Degrees of separation between intervention and impact, as illustrated through results chain or logic model, which is related to the subject and level of change. 

  • Interventions operate at different distances from individual beneficiaries. For example, there is a direct, immediate link between a programme providing bed nets or vaccinations and individual beneficiaries.

  • In contrast, institutional capacity building programmes have several degrees of separation between the intervention with staff and institutional policies and end users, such as patients attending health clinics. 

  • In the former, impact is relatively linear and the pathway is direct. In the latter, impact is more systemic; it confronts and converges with other factors (contextual or programmatic), which, can either resonate and produce greater effects or they can disturb each other producing chaotic effects.

How direct is the causal chain? How far from the intervention do you expect to see impact?

5. Immediacy, rate and durability of change.

Many agency definitions refer to long-term change.

  • But how long is long-term? Different ‘arenas of change’ will have more or less rapid manifestations of impact. 

  • In some cases, impact may be more immediate – an accident caused by malpractice in an infrastructure programme can have very direct and immediate consequences for those involved. 

  • A conflict prevention programme, on the other hand, may take years or decades to have an appreciative and observable effect.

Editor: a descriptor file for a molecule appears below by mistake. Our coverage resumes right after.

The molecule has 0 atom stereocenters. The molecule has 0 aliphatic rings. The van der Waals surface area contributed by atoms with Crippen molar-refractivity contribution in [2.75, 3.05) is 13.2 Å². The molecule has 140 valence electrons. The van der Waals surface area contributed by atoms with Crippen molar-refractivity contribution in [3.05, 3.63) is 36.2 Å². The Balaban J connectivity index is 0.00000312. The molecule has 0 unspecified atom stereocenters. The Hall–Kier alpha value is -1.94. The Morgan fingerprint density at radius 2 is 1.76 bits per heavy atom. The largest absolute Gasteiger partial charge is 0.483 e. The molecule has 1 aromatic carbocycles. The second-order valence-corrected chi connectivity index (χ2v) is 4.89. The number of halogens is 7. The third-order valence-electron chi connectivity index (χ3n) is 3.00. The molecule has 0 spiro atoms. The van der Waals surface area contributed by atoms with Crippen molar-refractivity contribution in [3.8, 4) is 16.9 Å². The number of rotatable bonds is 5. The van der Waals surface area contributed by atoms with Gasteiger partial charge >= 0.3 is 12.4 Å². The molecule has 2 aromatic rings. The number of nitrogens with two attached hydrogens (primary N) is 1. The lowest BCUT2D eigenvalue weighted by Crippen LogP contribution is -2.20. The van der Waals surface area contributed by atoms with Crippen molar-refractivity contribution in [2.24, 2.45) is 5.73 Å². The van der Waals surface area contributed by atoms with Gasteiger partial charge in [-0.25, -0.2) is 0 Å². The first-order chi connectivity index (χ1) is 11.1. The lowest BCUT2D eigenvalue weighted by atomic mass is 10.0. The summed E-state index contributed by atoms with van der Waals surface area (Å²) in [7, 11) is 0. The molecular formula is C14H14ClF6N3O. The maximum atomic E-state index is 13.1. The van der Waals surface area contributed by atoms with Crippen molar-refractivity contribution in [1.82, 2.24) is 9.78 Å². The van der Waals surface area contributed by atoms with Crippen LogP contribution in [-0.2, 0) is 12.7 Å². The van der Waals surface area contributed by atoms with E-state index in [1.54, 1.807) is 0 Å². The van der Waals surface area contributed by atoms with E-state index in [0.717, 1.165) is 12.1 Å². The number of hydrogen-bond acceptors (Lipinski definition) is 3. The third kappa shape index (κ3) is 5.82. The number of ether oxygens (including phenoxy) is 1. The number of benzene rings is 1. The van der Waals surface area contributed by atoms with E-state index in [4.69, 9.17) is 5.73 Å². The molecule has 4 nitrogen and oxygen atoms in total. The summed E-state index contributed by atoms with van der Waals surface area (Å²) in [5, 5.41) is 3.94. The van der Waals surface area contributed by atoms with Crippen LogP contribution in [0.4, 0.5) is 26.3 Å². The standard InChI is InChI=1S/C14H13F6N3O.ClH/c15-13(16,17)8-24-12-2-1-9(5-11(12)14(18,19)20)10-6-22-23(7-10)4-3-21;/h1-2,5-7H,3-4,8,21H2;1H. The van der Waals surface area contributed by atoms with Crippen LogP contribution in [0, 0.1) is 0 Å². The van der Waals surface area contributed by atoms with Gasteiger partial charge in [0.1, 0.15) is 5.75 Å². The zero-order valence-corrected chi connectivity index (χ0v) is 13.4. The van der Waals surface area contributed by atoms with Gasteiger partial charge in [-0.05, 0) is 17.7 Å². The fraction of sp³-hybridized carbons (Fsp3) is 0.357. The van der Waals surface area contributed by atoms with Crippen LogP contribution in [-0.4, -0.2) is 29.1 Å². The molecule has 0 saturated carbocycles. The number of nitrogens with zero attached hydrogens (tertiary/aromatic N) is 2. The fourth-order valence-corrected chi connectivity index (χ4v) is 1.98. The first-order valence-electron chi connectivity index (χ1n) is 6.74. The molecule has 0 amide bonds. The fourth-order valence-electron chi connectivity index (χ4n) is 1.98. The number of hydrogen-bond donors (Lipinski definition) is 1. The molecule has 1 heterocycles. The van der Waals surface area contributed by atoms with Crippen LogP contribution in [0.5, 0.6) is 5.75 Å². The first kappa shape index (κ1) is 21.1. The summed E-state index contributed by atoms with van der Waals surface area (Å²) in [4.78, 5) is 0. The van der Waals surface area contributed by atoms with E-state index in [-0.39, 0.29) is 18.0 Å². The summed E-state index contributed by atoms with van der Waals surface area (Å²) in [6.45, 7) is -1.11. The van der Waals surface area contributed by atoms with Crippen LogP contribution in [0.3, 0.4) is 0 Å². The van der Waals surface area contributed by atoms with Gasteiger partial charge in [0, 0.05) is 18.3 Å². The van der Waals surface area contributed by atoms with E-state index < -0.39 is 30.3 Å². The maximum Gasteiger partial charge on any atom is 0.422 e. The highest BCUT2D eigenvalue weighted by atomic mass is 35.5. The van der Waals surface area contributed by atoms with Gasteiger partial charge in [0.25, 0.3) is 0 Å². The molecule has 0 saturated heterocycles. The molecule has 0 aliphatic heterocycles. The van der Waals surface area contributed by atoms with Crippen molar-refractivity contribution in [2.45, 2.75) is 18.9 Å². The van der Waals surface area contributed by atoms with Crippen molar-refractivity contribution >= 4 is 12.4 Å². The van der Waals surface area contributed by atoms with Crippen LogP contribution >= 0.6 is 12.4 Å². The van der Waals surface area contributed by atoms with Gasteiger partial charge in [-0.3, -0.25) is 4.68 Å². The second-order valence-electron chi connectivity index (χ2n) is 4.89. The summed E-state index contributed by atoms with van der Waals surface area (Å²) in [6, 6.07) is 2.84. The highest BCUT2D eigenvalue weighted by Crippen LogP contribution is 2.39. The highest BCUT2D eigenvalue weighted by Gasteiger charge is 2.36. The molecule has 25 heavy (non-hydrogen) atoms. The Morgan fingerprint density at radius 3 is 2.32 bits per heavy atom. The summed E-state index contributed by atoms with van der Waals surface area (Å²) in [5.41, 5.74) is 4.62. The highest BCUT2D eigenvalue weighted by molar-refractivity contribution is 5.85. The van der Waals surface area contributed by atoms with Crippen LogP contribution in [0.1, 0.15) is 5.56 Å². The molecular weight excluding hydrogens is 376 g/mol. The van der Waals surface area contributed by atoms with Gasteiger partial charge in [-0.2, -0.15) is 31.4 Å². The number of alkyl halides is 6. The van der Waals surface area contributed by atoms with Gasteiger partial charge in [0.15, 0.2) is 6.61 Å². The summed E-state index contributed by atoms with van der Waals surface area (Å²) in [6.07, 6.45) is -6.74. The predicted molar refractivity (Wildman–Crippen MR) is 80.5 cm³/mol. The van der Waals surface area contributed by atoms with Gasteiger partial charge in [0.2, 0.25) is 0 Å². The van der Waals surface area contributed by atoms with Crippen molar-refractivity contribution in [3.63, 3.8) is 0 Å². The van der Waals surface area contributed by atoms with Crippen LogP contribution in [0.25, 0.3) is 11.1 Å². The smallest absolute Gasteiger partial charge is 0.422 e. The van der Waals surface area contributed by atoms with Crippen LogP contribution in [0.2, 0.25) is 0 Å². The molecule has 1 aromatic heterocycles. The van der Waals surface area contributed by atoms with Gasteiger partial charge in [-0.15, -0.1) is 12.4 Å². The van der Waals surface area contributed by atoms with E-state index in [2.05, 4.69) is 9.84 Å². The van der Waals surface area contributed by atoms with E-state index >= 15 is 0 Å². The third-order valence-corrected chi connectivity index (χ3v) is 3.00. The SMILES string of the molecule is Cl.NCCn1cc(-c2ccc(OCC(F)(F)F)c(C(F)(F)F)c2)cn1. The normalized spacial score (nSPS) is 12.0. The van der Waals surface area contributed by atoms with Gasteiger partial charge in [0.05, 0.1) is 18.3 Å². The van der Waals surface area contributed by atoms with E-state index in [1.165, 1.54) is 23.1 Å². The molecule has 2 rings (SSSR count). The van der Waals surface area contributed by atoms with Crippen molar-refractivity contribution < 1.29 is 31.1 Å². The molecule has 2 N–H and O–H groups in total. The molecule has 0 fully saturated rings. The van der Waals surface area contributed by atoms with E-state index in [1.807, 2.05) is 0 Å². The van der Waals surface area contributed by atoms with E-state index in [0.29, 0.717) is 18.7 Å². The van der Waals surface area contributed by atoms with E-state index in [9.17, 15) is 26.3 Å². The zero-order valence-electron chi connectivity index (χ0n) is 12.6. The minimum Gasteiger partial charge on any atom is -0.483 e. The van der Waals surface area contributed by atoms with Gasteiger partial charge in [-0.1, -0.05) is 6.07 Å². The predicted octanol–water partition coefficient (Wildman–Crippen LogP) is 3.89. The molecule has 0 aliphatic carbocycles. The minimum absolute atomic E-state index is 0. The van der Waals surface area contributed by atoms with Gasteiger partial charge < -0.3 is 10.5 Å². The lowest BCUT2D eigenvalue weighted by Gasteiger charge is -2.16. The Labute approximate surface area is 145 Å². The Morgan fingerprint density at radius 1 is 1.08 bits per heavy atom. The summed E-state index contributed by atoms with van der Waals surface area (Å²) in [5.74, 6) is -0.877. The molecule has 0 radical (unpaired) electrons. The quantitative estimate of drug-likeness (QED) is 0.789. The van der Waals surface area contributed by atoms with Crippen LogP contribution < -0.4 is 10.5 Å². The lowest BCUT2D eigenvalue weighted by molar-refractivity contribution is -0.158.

• In addition to the length of time, impact may not be static; assessments of impact may come back with different results at different times. A vaccine may provide immunity for life. Information and education cannot be subsequently unknown or unlearned. In unstable environments, however, hard-won successes can quickly unfold and the situation can change very quickly.

How soon are changes likely to manifest? Are they permanent or temporary? How variable is impact likely to be over time?

6. Homogeneity of benefits.

Impact can be measured as an average effect across a population. Or, it can consider positive and negative effects separately and disaggregate among different population groups and contexts.

Among whom are you looking for impact? How will the impact of the programme vary across subgroups? How will mixed results be judged?

Each of these six dimensions has specific implications for what, when and how frequently change is measured.

Moreover, these dimensions and measurement implications are related. Assessing impact across multiple subjects and levels of change, among whom benefits may vary by subgroup, will require longer amounts of time to observe changes and disaggregation of results.

In conclusion:

Currently there is too much ambiguity and confusion about what ‘impact’ is, how it should be defined, how to measure it and what kind of measurement is sufficient.  The purpose of this article is not to propose a single, universal definition of impact or to debate existing definitions. Instead, we examine how some definitions focus on very specific and precise understandings of impact while others cast an extremely broad net. 

Our aim with this article is to elevate the discussion about impact, moving beyond the methodological debates that have dominated attention paid to impact so far, and present different perspectives and dimensions that can affect how impact could be framed and evaluated.

Rather than arguing which definition is universally superior, we encourage development and investment practitioners and professionals to structure an explicit conversation about how different stakeholders conceive of and are using the term impact in order to come to a shared understanding.